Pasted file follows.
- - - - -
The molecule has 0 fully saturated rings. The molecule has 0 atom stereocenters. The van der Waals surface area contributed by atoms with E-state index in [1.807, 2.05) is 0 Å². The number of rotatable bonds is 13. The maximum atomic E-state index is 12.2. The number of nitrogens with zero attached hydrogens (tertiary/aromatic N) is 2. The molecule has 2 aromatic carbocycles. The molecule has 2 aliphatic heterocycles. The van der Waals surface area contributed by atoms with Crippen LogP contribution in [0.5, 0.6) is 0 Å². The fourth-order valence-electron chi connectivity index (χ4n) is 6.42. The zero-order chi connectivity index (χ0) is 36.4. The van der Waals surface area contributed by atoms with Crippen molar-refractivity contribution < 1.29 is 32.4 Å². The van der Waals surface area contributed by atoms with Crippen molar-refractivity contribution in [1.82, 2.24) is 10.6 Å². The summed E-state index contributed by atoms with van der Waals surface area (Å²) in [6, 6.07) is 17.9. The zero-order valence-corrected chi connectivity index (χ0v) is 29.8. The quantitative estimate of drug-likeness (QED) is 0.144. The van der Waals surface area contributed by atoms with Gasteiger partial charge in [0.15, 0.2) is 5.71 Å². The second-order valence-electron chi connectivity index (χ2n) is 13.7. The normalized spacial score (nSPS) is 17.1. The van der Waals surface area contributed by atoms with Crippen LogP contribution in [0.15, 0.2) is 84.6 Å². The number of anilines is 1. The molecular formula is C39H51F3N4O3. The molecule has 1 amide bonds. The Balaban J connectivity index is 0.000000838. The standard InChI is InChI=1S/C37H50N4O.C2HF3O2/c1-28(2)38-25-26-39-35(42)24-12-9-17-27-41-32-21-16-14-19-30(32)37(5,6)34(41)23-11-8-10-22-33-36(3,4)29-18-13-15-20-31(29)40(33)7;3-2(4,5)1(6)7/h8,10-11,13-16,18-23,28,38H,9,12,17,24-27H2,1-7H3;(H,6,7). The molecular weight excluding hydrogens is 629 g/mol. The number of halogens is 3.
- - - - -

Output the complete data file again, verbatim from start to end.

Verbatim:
The molecule has 0 fully saturated rings. The molecule has 0 atom stereocenters. The van der Waals surface area contributed by atoms with E-state index in [1.807, 2.05) is 0 Å². The number of rotatable bonds is 13. The maximum atomic E-state index is 12.2. The number of nitrogens with zero attached hydrogens (tertiary/aromatic N) is 2. The molecule has 2 aromatic carbocycles. The molecule has 2 aliphatic heterocycles. The van der Waals surface area contributed by atoms with Crippen LogP contribution in [0.5, 0.6) is 0 Å². The fourth-order valence-electron chi connectivity index (χ4n) is 6.42. The zero-order chi connectivity index (χ0) is 36.4. The van der Waals surface area contributed by atoms with Crippen molar-refractivity contribution < 1.29 is 32.4 Å². The van der Waals surface area contributed by atoms with Crippen molar-refractivity contribution in [1.82, 2.24) is 10.6 Å². The summed E-state index contributed by atoms with van der Waals surface area (Å²) in [6, 6.07) is 17.9. The zero-order valence-corrected chi connectivity index (χ0v) is 29.8. The quantitative estimate of drug-likeness (QED) is 0.144. The van der Waals surface area contributed by atoms with Gasteiger partial charge in [0.15, 0.2) is 5.71 Å². The second-order valence-electron chi connectivity index (χ2n) is 13.7. The normalized spacial score (nSPS) is 17.1. The van der Waals surface area contributed by atoms with Crippen LogP contribution in [0.15, 0.2) is 84.6 Å². The number of anilines is 1. The molecular formula is C39H51F3N4O3. The molecule has 1 amide bonds. The Balaban J connectivity index is 0.000000838. The standard InChI is InChI=1S/C37H50N4O.C2HF3O2/c1-28(2)38-25-26-39-35(42)24-12-9-17-27-41-32-21-16-14-19-30(32)37(5,6)34(41)23-11-8-10-22-33-36(3,4)29-18-13-15-20-31(29)40(33)7;3-2(4,5)1(6)7/h8,10-11,13-16,18-23,28,38H,9,12,17,24-27H2,1-7H3;(H,6,7). The molecular weight excluding hydrogens is 629 g/mol. The number of halogens is 3.